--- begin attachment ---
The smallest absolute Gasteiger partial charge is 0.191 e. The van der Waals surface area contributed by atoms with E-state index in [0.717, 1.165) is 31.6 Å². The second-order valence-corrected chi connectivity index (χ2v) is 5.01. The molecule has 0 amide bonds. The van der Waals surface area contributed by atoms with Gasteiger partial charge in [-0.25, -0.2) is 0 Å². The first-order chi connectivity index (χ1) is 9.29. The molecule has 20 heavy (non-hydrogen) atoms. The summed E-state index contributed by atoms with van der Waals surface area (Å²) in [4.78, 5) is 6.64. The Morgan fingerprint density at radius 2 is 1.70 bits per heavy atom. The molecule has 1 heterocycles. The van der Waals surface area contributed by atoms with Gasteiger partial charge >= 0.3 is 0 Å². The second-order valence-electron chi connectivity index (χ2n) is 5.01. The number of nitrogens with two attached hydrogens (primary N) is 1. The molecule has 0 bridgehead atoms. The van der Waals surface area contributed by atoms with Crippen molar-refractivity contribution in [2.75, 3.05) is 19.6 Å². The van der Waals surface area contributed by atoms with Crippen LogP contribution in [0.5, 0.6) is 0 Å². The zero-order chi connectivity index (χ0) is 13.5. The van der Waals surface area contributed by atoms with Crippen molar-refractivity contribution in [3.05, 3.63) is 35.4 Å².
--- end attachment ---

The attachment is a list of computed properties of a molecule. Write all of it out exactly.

The smallest absolute Gasteiger partial charge is 0.191 e. The van der Waals surface area contributed by atoms with E-state index in [0.717, 1.165) is 31.6 Å². The second-order valence-corrected chi connectivity index (χ2v) is 5.01. The molecule has 0 amide bonds. The van der Waals surface area contributed by atoms with Gasteiger partial charge in [-0.25, -0.2) is 0 Å². The first-order chi connectivity index (χ1) is 9.29. The molecule has 20 heavy (non-hydrogen) atoms. The summed E-state index contributed by atoms with van der Waals surface area (Å²) in [4.78, 5) is 6.64. The Morgan fingerprint density at radius 2 is 1.70 bits per heavy atom. The molecule has 1 heterocycles. The van der Waals surface area contributed by atoms with Gasteiger partial charge >= 0.3 is 0 Å². The second-order valence-electron chi connectivity index (χ2n) is 5.01. The number of nitrogens with two attached hydrogens (primary N) is 1. The molecule has 0 bridgehead atoms. The van der Waals surface area contributed by atoms with Crippen molar-refractivity contribution in [2.75, 3.05) is 19.6 Å². The van der Waals surface area contributed by atoms with Crippen LogP contribution in [0.5, 0.6) is 0 Å². The zero-order chi connectivity index (χ0) is 13.5. The van der Waals surface area contributed by atoms with Crippen molar-refractivity contribution in [3.05, 3.63) is 35.4 Å².